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Go to Your Room!
Barney, Purple Dinosaur (Nightmare)
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Every Friday my syndicated column appears in a bunch of newspapers in southeastern Ontario. Here's this week's! It's inspired by a blog post from a few weeks ago:

Disciplining children is a minefield for parents today. You’re not supposed to spank. You’re not supposed to yell. So when a 13-year-old child is tormenting his 9-year-old brother, parents utter the greatest threat that’s still acceptable: “Go to your room!”

Yeah, that’ll teach him. Here’s a kid who obviously does not want to be with the family, and, in punishment, you send him to a place where, according to the Canadian Teachers’ Federation, 50% have their own television, and another 25% have a computer. “Go to your room!” is no longer sentencing a child to hours of boredom; it’s sending a child to a place where they have access to the outside world, with no parental interference, and often no parental guidance.

Traditionally, the living room was for living; the bedroom was for sleeping. Being banished to the bedroom was harsh indeed. Today, many children prefer to cocoon in their rooms, which they’re trying to turn into entertainment central. It’s not unusual for most kids’ Christmas lists to have “electronics” highlighted right at the top. The Santa in you may be tempted to oblige. The Scrooge in me is asking you to reconsider.

After all, what happens when kids have a television in their bedroom? According to a University of Haifa study, middle schoolers with TVs in their room sleep thirty minutes less a night, on average, than children without a television. The Canadian Pediatric Society calls televisions in bedrooms one of the biggest factors in childhood obesity. These children also score lower on reading and math tests. And perhaps most importantly, they're twice as likely to start smoking and get involved in other delinquent activities, even controlling for all other factors.

While the health and educational detriments of television are important, it's that last one that concerns me most. When kids have televisions and computers in their room, they are more likely to make lifestyle and moral choices that parents don’t approve of because their lives have now become more and more independent. Kids with TVs in their rooms live in their rooms, not in the kitchen or the family room, where they can hang out with their parents. And perhaps just as importantly, they tend to live solitary lives, not lives with their siblings. If you've ever wondered why kids squabble so much, perhaps it's because they aren't forced to play together or cure boredom together. Instead, they just retreat to their rooms to be entertained on their own.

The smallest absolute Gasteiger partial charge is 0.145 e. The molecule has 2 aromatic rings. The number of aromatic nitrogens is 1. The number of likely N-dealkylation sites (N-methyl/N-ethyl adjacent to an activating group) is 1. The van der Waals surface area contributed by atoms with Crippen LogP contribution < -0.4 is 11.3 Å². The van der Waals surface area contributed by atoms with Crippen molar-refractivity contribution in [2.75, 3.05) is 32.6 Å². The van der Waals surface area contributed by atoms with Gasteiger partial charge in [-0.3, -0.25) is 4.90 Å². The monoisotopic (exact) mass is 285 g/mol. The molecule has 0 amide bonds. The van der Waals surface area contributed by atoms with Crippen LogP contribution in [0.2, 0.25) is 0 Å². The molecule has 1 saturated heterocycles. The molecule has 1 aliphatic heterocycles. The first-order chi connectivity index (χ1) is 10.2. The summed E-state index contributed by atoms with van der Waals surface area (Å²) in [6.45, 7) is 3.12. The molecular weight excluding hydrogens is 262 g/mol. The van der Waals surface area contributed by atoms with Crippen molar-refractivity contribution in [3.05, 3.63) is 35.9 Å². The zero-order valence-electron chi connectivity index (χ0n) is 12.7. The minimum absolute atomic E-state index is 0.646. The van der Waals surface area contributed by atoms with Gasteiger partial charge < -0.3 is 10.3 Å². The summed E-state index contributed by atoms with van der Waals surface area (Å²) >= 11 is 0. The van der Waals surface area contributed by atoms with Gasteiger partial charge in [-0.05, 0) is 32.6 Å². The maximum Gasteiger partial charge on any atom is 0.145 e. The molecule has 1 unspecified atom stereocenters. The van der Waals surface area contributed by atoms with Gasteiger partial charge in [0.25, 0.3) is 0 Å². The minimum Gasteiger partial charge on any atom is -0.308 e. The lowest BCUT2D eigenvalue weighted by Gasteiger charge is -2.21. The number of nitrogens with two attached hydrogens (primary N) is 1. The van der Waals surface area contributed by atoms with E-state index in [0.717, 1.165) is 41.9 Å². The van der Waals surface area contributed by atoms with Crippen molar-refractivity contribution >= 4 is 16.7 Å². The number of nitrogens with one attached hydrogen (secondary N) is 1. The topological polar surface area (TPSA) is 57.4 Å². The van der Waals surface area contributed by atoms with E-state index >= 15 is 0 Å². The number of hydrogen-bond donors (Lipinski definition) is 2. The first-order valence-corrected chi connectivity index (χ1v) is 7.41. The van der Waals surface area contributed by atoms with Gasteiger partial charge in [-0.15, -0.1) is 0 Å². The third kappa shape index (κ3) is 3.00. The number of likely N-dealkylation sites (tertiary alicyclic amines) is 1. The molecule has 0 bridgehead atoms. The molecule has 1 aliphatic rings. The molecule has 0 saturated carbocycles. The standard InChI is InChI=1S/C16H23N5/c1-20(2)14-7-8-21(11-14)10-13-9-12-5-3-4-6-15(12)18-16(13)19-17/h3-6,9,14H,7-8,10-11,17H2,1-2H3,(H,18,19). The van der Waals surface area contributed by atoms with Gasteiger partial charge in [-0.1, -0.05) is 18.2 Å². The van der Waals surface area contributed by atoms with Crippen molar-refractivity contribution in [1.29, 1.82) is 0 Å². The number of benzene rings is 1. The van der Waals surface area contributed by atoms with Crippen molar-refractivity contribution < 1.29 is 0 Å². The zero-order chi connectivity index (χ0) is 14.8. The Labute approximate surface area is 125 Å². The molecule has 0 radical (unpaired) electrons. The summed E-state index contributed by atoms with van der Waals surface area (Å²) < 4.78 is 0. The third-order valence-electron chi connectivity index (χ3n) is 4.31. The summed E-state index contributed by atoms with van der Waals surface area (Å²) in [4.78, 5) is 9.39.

I really can't think of anything much more destructive in a family than encouraging your child to cocoon. Kids need input from parents. They need conversation. They need meal times. They need to have fun! But we're letting them grow up by themselves, in their wonderfully decorated rooms with every little gadget. It's wrong.

If your lives consist mostly of gathering the children for the practical functions of life, like putting food on their plates or collecting homework or ascertaining everybody's schedules, and then you separate during your leisure times, I doubt real conversation or sharing will happen. If your children hang out in their own rooms, rather than in the family room with siblings, I doubt great friendships will develop.

Before you shop this Christmas, then, ask yourself: what values do you want your children to have? Do electronics in their bedrooms contribute to your vision? Probably not. So maybe the Santa in you should invest in board games for the whole family or comfortable furniture for the living room, rather than for bedrooms. Your kids may think you’ve turned into Scrooge, but they’ll be better people for it.

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3 Comments:

At 3:49 PM , Blogger Kasondra said…

I watched an episode of Supernanny recently where the punishment for a little boy being rowdy at bedtime was to take the video games out of his room...the threat was that the TV and computer were next. The boys age? SIX!!!
Seriously? Six year olds have more in their room than I have in my house? (We have an oldschool Nintendo for DH to play with friends but our TV lives in the closet. Everything we do and watch is online)

 

At 7:05 PM , Blogger Pickle said…

My son's room if for 3 things: 1) to sleep 2) a place to store his toys and 3) a place for him to sit and think about his bad behavior. The only computers in the house are our laptops and he is not permitted to touch them. We run a movie thru on NetFlix for him when he has truly earned it, but any kind of TV watching for him is usually less than 2 hours a week. In return I have a child who enjoys spending his time doing things with us. He builds with his toys in the family living area and has no desire to hide in his room.

It is so sad to see all these kids turning into anti-social lumps.

 

At 2:03 AM , Blogger PDeverit said…

Useful info:
Plain Talk About Spanking
by Jordan Riak
http://www.nospank.net/pt2010.pdf

The Center for Effective Discipline:
http://www.stophitting.com/

 
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About Me

Name: Sheila

Home: Belleville, Ontario, Canada

About Me: I'm a Christian author of a bunch of books, and a frequent speaker to women's groups and marriage conferences. Best of all, I love homeschooling my daughters, Rebecca and Katie. And I love to knit. Preferably simultaneously.

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